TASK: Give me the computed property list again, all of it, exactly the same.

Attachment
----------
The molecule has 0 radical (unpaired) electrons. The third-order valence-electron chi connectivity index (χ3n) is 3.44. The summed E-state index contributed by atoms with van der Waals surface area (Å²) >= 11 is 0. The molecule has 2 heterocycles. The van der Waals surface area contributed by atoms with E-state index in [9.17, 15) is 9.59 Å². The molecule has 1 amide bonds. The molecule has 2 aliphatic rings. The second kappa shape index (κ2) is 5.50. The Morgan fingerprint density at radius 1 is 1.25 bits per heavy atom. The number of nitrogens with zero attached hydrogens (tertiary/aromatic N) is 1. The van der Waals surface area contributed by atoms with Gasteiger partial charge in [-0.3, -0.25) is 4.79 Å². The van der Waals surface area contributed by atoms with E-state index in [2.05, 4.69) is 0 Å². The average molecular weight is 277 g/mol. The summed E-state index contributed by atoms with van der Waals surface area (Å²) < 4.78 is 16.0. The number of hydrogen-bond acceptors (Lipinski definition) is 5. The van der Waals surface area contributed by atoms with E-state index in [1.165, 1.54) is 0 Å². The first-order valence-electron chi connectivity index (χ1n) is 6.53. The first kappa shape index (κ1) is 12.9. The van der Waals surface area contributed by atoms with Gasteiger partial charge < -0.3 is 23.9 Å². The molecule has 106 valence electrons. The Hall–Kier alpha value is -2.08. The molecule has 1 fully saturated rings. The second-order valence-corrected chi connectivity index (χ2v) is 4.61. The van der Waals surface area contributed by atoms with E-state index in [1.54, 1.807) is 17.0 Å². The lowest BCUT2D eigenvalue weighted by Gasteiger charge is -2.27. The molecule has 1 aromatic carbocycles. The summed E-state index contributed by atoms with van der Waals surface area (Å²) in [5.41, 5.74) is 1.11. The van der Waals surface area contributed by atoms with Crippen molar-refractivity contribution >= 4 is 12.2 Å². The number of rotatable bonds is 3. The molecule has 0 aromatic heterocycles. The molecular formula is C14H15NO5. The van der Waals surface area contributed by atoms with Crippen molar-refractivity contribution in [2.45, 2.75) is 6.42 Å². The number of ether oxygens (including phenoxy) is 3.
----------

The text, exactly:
The molecule has 0 radical (unpaired) electrons. The third-order valence-electron chi connectivity index (χ3n) is 3.44. The summed E-state index contributed by atoms with van der Waals surface area (Å²) >= 11 is 0. The molecule has 2 heterocycles. The van der Waals surface area contributed by atoms with E-state index in [9.17, 15) is 9.59 Å². The molecule has 1 amide bonds. The molecule has 2 aliphatic rings. The second kappa shape index (κ2) is 5.50. The Morgan fingerprint density at radius 1 is 1.25 bits per heavy atom. The number of nitrogens with zero attached hydrogens (tertiary/aromatic N) is 1. The van der Waals surface area contributed by atoms with Gasteiger partial charge in [-0.3, -0.25) is 4.79 Å². The van der Waals surface area contributed by atoms with E-state index in [2.05, 4.69) is 0 Å². The average molecular weight is 277 g/mol. The summed E-state index contributed by atoms with van der Waals surface area (Å²) < 4.78 is 16.0. The number of hydrogen-bond acceptors (Lipinski definition) is 5. The van der Waals surface area contributed by atoms with E-state index in [1.165, 1.54) is 0 Å². The first-order valence-electron chi connectivity index (χ1n) is 6.53. The first kappa shape index (κ1) is 12.9. The van der Waals surface area contributed by atoms with Gasteiger partial charge < -0.3 is 23.9 Å². The molecule has 106 valence electrons. The Hall–Kier alpha value is -2.08. The molecule has 1 fully saturated rings. The second-order valence-corrected chi connectivity index (χ2v) is 4.61. The van der Waals surface area contributed by atoms with E-state index in [1.54, 1.807) is 17.0 Å². The lowest BCUT2D eigenvalue weighted by Gasteiger charge is -2.27. The molecule has 1 aromatic carbocycles. The summed E-state index contributed by atoms with van der Waals surface area (Å²) in [5.41, 5.74) is 1.11. The van der Waals surface area contributed by atoms with Crippen molar-refractivity contribution >= 4 is 12.2 Å². The number of rotatable bonds is 3. The molecule has 0 aromatic heterocycles. The molecular formula is C14H15NO5. The van der Waals surface area contributed by atoms with Crippen molar-refractivity contribution in [2.45, 2.75) is 6.42 Å². The number of ether oxygens (including phenoxy) is 3.